Not having seen a new Paramount Blu-ray disc in a little while, I did like the 2.35:1 widescreen presentation of the film, even if it was using a VC-1 encode. Flesh tones are reproduced accurately, there's a fair amount of detail in the foreground and depth in the background, and the few times where blacks make an appearance, they're pretty deep and provide a solid contrast in the film. A lot of the school sequences don't possess a consistent level of clarity, but for a new release, Drillbit Taylor looks adequate.

Audio:

Dolby TrueHD 5.1 for your ears. Most of what occurs is done with dialogue that is recorded strongly and balanced well, so you don't have to crank up your receiver to listen. Directional effects and speaker panning are at a medium, but since the kids like music in their films, songs by the Crystal Method and other artists sound clear and possess a fair amount of dynamic range. You might even have some low end fidelity pop up from your subwoofer. Overall though, things are pretty straightforward and hardly immersive in any way. With all of that said, the technical qualities of the disc are solid and, with a 1080p presentation and lossless soundtrack, have an advantage on the standard definition release.

Extras:

Brill, Brown, Gentile, Hartley and Dorfman combine forces for a commentary. The track's main participants are Brill and Brown, and the kids come in and out over the course of the track and sit down for a bit to chat. The main topics appear to be scene-specific, without a lot of lasting information about the production other than trivia. Brill and Brown do talk about working with Apatow on the film and point out what footage is extended, but otherwise it's very conversational when the kids come in, but there's a lot of dead air over the feature, which is disappointing. Overall, the track is pretty skippable. The rest of the features are all presented in high definition, starting with a phone conversation with Brown and Rogen (14:00) on how they put the story together. This is pretty much the only time that Rogen or Apatow participate in the extras, which leads me to think that the film's co-writer and producer either didn't want the focus to be on them or didn't want to be associated with the film. A bevy of deleted and extended scenes, 19 in all (23:32) follow, and aside from some alternate footage of the bodyguard auditions, including some hilarious improvising from Frank Whaley (JFK), but many of the scenes are bland. The usual "Line-O-Rama" section (4:24) covers alternate lines by the boys and Wilson in various scenes, while a gag reel (4:01) includes a very funny impression of Charlie Brown's teacher, and little else. A similar piece to the Line-O-Rama with reactions to Drillbit's panhandling follows (3:07), along with "Kids on the Loose" (2:41), which shows the prepubescent stars goofing around, between and before takes. "Directing Kids" (3:02) features Brill's thoughts on working with said kids, along with a lot of fake physical abuse directed to the stars. "Super Billy" (2:42) spends some time on one of the supporting players in the cast, while "Bully" (2:59) is the same thing as the "Kids on the Loose" piece, but focused on the antagonists. "Bodyguard" (2:55) has some in-character interviews with the bodyguards on set for the audition sequence, and "Trading Punches" (1:34) shows Ryan and Wade's fight rehearsals. "Rap Off" shows Gentile's preparation for and shooting of the 8 Mile type sequence. "Sprinkler Day" (3:24) looks at the events of the day where, yes, the sprinklers were set off, while "Filkins Fight" (7:15) examines...do I really need to tell you? "The Life of Don" (2:14) is an in-character look at the man by McBride, while a separate interview with McBride is next, called "The Real Don" (5:46). Two trailers for the film are the last extras on the disc.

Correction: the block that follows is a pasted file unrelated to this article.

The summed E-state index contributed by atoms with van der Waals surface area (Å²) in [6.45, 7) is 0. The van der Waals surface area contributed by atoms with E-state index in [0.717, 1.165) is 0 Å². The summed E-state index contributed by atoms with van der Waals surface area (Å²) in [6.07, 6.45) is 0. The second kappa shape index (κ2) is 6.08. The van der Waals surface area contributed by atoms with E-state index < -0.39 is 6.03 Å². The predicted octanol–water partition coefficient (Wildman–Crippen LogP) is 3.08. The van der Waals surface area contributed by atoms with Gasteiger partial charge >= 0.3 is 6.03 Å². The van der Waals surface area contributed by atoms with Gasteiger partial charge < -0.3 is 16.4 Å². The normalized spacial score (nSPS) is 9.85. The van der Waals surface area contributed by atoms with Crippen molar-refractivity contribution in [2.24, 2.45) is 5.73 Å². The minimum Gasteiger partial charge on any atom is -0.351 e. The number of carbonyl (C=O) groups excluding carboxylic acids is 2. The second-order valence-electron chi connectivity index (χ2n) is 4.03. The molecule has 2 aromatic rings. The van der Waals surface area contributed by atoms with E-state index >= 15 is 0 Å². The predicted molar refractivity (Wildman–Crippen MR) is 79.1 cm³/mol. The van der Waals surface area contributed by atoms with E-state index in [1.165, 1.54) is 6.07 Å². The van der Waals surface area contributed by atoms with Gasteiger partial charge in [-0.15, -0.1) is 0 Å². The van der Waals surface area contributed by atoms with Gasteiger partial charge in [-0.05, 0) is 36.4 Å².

Final Thoughts:

Drillbit Taylor is a formulaic comedy, despite the efforts from Wilson to prove otherwise. This isn't through any fault of the kids; but the grownups should have been given more time to elevate the material. A more confident film would have run shorter and appealed to more primal elements and would have been a little funnier as a result. The supplemental material is wholly average, and the technical qualities of the disc are nothing to sneeze at, so in all I'd give this a rental before deciding, even if you are a fan of all things Apatow.